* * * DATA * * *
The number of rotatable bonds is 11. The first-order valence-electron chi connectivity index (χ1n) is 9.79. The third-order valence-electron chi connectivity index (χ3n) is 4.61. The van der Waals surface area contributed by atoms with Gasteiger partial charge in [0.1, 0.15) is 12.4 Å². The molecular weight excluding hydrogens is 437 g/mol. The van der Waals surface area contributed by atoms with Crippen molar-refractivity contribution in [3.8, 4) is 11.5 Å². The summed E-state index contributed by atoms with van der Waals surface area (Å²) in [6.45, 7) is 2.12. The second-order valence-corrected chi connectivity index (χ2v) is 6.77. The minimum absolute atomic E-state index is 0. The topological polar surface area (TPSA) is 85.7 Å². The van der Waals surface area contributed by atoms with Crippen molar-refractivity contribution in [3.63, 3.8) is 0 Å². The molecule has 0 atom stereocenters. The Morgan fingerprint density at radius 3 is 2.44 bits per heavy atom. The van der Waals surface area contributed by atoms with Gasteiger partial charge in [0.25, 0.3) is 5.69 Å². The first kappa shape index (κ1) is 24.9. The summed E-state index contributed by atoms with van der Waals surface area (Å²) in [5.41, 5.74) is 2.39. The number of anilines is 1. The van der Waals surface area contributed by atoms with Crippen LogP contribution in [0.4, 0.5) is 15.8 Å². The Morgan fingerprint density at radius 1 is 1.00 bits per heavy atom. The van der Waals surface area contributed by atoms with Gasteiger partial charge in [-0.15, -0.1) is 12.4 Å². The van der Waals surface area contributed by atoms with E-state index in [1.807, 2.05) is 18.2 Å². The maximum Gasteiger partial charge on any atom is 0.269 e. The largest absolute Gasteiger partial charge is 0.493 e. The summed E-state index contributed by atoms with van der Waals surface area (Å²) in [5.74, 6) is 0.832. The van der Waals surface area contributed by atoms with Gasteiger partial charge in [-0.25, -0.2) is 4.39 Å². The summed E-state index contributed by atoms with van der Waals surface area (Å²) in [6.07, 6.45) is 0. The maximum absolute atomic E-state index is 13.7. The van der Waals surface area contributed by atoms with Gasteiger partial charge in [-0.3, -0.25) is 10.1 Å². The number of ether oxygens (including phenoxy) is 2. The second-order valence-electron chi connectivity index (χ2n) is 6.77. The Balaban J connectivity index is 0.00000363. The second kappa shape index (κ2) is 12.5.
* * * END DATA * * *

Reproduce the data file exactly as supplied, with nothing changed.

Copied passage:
The number of rotatable bonds is 11. The first-order valence-electron chi connectivity index (χ1n) is 9.79. The third-order valence-electron chi connectivity index (χ3n) is 4.61. The van der Waals surface area contributed by atoms with Gasteiger partial charge in [0.1, 0.15) is 12.4 Å². The molecular weight excluding hydrogens is 437 g/mol. The van der Waals surface area contributed by atoms with Crippen molar-refractivity contribution in [3.8, 4) is 11.5 Å². The summed E-state index contributed by atoms with van der Waals surface area (Å²) in [6.45, 7) is 2.12. The second-order valence-corrected chi connectivity index (χ2v) is 6.77. The minimum absolute atomic E-state index is 0. The topological polar surface area (TPSA) is 85.7 Å². The van der Waals surface area contributed by atoms with Crippen molar-refractivity contribution in [3.63, 3.8) is 0 Å². The molecule has 0 atom stereocenters. The Morgan fingerprint density at radius 3 is 2.44 bits per heavy atom. The van der Waals surface area contributed by atoms with Gasteiger partial charge in [0.25, 0.3) is 5.69 Å². The first kappa shape index (κ1) is 24.9. The summed E-state index contributed by atoms with van der Waals surface area (Å²) in [5.41, 5.74) is 2.39. The number of anilines is 1. The van der Waals surface area contributed by atoms with Crippen LogP contribution in [0.4, 0.5) is 15.8 Å². The Morgan fingerprint density at radius 1 is 1.00 bits per heavy atom. The van der Waals surface area contributed by atoms with Gasteiger partial charge in [-0.15, -0.1) is 12.4 Å². The van der Waals surface area contributed by atoms with E-state index in [1.807, 2.05) is 18.2 Å². The maximum Gasteiger partial charge on any atom is 0.269 e. The largest absolute Gasteiger partial charge is 0.493 e. The summed E-state index contributed by atoms with van der Waals surface area (Å²) in [5.74, 6) is 0.832. The van der Waals surface area contributed by atoms with Gasteiger partial charge in [-0.25, -0.2) is 4.39 Å². The summed E-state index contributed by atoms with van der Waals surface area (Å²) in [6.07, 6.45) is 0. The maximum absolute atomic E-state index is 13.7. The van der Waals surface area contributed by atoms with Gasteiger partial charge in [-0.3, -0.25) is 10.1 Å². The number of ether oxygens (including phenoxy) is 2. The second-order valence-electron chi connectivity index (χ2n) is 6.77. The Balaban J connectivity index is 0.00000363. The second kappa shape index (κ2) is 12.5.